Objectives To determine the impact of incorporating dextrose gel in the treatment of neonatal hypoglycaemia (NH) and the role of feeding type in NH outcomes.
Study design We conducted a retrospective analysis of 2688 infants >35 weeks’ gestation who were screened for NH before and after implementation of a clinical guideline for NH evaluation and treatment. We analysed the proportion of infants who required intravenous dextrose for NH before and after guideline implementation, the change in blood glucose concentrations with gel by feeding type and the odds of successful NH treatment with gel and feeding by feeding type.
Results Following implementation of the guideline, a lower proportion of infants required intravenous dextrose for NH treatment (8.6% (60 infants) before guideline vs. 5.6% (112 infants) after guideline (p=0.007)). The median rise in blood glucose concentration with gel administration in the entire cohort was 0.61 mmol/L (11 mg/dL) (IQR 0.28–1.06 mmol/L (5–19 mg/dL)). Blood glucose concentration of formula-fed infants rose more in response to feeding and gel than breastfed infants (p≤0.0001). Formula feeding was associated with a lower odds of recurrent hypoglycaemia, as defined by requiring a second gel, in a fully adjusted model. Specifically, in infants with a pregel blood glucose of 2.00–2.17 mmol/L (36–39 mg/dL), formula feeding with gel was associated with a lower odds of recurrent hypoglycaemia.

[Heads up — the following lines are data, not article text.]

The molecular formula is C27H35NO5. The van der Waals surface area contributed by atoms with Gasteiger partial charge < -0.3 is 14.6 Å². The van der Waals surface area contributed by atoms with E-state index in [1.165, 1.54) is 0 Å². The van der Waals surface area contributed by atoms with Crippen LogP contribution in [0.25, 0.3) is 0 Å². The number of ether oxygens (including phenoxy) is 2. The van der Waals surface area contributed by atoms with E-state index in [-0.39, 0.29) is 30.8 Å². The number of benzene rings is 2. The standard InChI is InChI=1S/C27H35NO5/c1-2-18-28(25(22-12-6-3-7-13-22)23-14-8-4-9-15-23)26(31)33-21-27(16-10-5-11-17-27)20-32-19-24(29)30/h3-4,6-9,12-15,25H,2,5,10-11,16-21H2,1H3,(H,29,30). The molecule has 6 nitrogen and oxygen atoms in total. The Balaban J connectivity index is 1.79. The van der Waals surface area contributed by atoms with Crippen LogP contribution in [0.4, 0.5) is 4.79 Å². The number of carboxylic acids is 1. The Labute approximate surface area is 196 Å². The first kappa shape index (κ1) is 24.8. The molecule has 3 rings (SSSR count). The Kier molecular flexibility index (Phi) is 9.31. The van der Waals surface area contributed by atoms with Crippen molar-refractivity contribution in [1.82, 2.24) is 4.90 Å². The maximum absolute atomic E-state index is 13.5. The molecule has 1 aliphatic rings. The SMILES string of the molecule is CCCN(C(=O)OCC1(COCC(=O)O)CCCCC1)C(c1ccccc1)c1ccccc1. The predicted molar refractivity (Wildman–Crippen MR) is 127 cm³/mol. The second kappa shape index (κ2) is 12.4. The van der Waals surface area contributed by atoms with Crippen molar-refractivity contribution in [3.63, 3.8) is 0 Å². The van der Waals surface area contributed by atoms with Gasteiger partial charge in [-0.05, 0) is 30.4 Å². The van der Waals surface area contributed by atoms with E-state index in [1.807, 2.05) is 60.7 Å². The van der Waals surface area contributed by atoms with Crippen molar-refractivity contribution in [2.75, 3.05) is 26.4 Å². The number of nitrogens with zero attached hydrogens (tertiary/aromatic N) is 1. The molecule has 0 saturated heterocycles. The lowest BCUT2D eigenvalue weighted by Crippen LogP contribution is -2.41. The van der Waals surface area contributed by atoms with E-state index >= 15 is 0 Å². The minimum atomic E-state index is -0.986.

Conclusions Dextrose gel is an effective tool in the treatment of NH. An infant’s pregel blood glucose concentration may be helpful in guiding decisions around type of feeding provided.
- infant feeding
Statistics from Altmetric.com
Contributors KG, DT, CM-D and SS were responsible for the design, conduct, analysis of the study and wrote the first draft of the manuscript. SH and JW contributed to the analysis and manuscript revisions.
Funding SS is supported by K23 HD 074648.
Competing interests None declared.
Provenance and peer review Not commissioned; externally peer reviewed.
Data sharing statement The data for this study have not yet been published or shared with anyone outside of the authorship team.
Patient consent for publication Not required.
If you wish to reuse any or all of this article please use the link below which will take you to the Copyright Clearance Center’s RightsLink service. You will be able to get a quick price and instant permission to reuse the content in many different ways.